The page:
May 24, 2011

Kanter passes first few tests but team workouts will be key

CHICAGO -- There was plenty to talk about in the lobby at this year's NBA predraft combine.

That's always the case, of course, with team executives, agents and even players themselves filling the foyer of the downtown Westin every year to discuss which prospects are rising and which ones are falling as D-day (June 23) nears. But the buzz was even louder than normal this time around, in part because of the weak nature of the draft class and the first-round fluidity that it creates, and also because of the heavy dose of international players has added to the mystery.

The next step has already begun, as more than 20 prospects are in Minnesota on Monday and Tuesday to showcase their skills. Teams have begun holding workouts as well, but it's the Windy City gathering where first impressions are made and the unofficial stock price is set even if there aren't actual games being played.

As such, we take a look back at the players not previously discussed to help paint a clearer picture of this year's draft pool.

Don't count out Kanter

The 19-year-old Turkish center is as big a mystery man as there is in this class. Literally.

The player who was stuck on the sidelines at Kentucky last season because he was ruled ineligible, measured out quite well, standing 6-foot-11 ¼ in shoes and weighing in at 259 pounds while proving to be incredibly well-conditioned. His body fat was just 5.9 percent, or a little more than half of expected No. 1 pick and former Duke point guard Kyrie Irving (10.2).

And according to his agent, Max Ergul, Kanter -- who is projected as a top-five pick despite the fact that teams haven't seen him play since last year's Nike Hoop Summit in Portland -- convinced NBA executives that he has the stamina to play heavy minutes right away.

He lasted approximately 21 minutes on a brutal treadmill test that includes steep inclines, declines and sprints, putting himself atop the big man class when it comes to being dedicated about his body.

"He went 21-plus minutes on the treadmill test, and only five guys -- plus Enes -- [did that] and four of them were guards," Ergul told "[NBA officials] said that was the first time in the draft in modern history that had happened, that no 6-11-plus guys ever finished 21-minutes-plus on the treadmill test ... People don't realize how prepared this kid is, how dedicated he is."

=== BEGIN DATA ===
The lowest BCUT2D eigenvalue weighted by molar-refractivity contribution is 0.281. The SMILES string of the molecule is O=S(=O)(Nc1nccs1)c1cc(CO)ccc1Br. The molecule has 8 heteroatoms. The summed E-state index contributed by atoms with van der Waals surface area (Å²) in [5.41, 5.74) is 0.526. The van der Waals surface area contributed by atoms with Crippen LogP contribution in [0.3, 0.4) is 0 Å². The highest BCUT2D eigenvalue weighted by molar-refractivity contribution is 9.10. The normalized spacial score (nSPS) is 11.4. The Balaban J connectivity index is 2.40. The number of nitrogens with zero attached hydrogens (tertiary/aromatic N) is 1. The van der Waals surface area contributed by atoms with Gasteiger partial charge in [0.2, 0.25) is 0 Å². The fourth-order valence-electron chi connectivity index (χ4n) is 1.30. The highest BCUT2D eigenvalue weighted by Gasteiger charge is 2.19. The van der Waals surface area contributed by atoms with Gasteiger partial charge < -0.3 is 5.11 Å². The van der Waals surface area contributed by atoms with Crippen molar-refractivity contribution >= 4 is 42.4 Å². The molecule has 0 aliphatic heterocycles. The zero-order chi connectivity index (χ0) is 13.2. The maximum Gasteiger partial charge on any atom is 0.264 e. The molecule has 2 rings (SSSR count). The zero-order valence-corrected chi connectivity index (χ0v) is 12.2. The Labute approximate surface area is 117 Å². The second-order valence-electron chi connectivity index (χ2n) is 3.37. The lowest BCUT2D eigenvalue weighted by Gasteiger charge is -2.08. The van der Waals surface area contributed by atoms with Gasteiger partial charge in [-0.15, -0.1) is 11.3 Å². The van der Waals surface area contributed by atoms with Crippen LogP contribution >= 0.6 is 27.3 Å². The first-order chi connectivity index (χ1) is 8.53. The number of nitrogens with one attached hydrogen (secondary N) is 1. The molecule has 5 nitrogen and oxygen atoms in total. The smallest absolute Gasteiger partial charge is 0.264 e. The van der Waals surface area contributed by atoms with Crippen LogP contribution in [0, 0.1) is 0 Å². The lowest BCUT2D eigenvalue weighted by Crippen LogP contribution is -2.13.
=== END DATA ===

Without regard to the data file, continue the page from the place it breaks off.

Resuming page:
Yet the talk surrounding Kanter in Chicago had much more to do with the fact that he didn't sit down for interviews with Utah (No. 3, No. 12 picks), Toronto (No. 5) and Milwaukee (No. 10). Those non-meetings raised questions about whether Kanter's camp was avoiding certain teams, but Ergul said that wasn't entirely the case. They were only avoiding the Bucks.

"The only one I really didn't care for him [to go to] is Milwaukee," Ergul said. "I'll be honest ... it came out all wrong. [Utah general manager] Kevin [O'Connor] knew about it ... We called them, and it was because in next two weeks I had a feeling we were going to see each other extensively, so there's no reason for that [interview].

"Kevin told me he's really impressed with the kid and he wants to have him in Utah and he'll also come to Chicago ... I apologized to him five times for it coming out wrong, even though I didn't do anything wrong. He knew we were going to see them."

Ergul also answered the questions about why Kanter sat down with teams that have picks much lower than Kanter is expected to be taken.

On a meeting with New Jersey (No. 27): "New owners [Russian Mikhail Prokhorov] have European ties, and they're moving to Brooklyn -- which has the No. 1 Turkish population -- so I wanted them to get to know Enes a little bit."

On a meeting with San Antonio (No. 29): "I think coach [Gregg] Popovich has an opinion that really matters. If [Detroit president of basketball operations] Joe Dumars or Pop calls me or [Lakers general manager] Mitch [Kupchak] and asks for an interview, I'm not going to deny that. They may or may not get him, but I will give them their seniority. They are the guys who earned it. It's the same thing with Kevin O'Connor."

There is another lottery team that did not meet with Kanter, though, as he did not sit down with Sacramento (No. 7 pick). Kanter, who has been working with famed trainer Tim Grover in Chicago for the past six weeks, plans on holding most of his workouts in Chicago and being selective about where he travels.

"Utah is coming here to Chicago, and we're going to go to Minnesota in the second half of June," Ergul said. "Toronto is coming here. Cleveland (Nos. 1 and 4 picks), we're trying to discussing logistics of dates and stuff."

As was reported here on Thursday, Houston (14th, 23rd picks) is interested in moving up in the draft. The source with knowledge of the Rockets' desires said they are hoping to do so to either nab Kanter or perhaps San Diego State small forward, Kawhi Leonard.

Because teams have only seen Kanter in person when he scored 34 points and grabbed 13 rebounds in the 2010 Nike Summit, his workouts will be key.

"I can now say that I've never seen him play live before," one executive who was at predraft camp said sarcastically. "But in the drill work, [Kanter] looked terrific."

Kanter passes first few tests but team workouts will be key
Posted: Monday May 23, 2011 7:02PM ; Updated: Monday May 23, 2011 7:32PM

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